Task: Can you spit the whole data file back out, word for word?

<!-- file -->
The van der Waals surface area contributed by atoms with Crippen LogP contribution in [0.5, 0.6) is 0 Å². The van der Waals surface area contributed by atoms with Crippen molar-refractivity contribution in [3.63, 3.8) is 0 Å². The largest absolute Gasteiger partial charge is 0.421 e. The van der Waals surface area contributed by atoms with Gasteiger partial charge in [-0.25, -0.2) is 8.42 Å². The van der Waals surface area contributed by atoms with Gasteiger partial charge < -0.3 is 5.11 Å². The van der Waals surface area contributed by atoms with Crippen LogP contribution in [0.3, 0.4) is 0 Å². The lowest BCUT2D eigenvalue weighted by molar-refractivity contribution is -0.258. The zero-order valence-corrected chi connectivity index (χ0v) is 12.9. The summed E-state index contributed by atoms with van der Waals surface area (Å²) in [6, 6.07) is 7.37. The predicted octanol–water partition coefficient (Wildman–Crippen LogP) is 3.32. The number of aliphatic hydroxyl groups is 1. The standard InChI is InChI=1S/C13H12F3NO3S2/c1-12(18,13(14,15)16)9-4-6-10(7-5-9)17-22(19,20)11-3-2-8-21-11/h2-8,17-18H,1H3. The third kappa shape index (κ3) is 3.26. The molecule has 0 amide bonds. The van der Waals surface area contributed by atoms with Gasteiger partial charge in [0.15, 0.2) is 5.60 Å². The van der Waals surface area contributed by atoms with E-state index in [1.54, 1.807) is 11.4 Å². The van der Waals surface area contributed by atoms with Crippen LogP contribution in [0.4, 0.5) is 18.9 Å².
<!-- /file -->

The van der Waals surface area contributed by atoms with Crippen LogP contribution in [0.5, 0.6) is 0 Å². The van der Waals surface area contributed by atoms with Crippen molar-refractivity contribution in [3.63, 3.8) is 0 Å². The largest absolute Gasteiger partial charge is 0.421 e. The van der Waals surface area contributed by atoms with Gasteiger partial charge in [-0.25, -0.2) is 8.42 Å². The van der Waals surface area contributed by atoms with Gasteiger partial charge < -0.3 is 5.11 Å². The van der Waals surface area contributed by atoms with Crippen LogP contribution in [0.3, 0.4) is 0 Å². The lowest BCUT2D eigenvalue weighted by molar-refractivity contribution is -0.258. The zero-order valence-corrected chi connectivity index (χ0v) is 12.9. The summed E-state index contributed by atoms with van der Waals surface area (Å²) in [6, 6.07) is 7.37. The predicted octanol–water partition coefficient (Wildman–Crippen LogP) is 3.32. The number of aliphatic hydroxyl groups is 1. The standard InChI is InChI=1S/C13H12F3NO3S2/c1-12(18,13(14,15)16)9-4-6-10(7-5-9)17-22(19,20)11-3-2-8-21-11/h2-8,17-18H,1H3. The third kappa shape index (κ3) is 3.26. The molecule has 0 amide bonds. The van der Waals surface area contributed by atoms with Gasteiger partial charge in [0.15, 0.2) is 5.60 Å². The van der Waals surface area contributed by atoms with E-state index in [1.54, 1.807) is 11.4 Å². The van der Waals surface area contributed by atoms with Crippen LogP contribution in [0.4, 0.5) is 18.9 Å².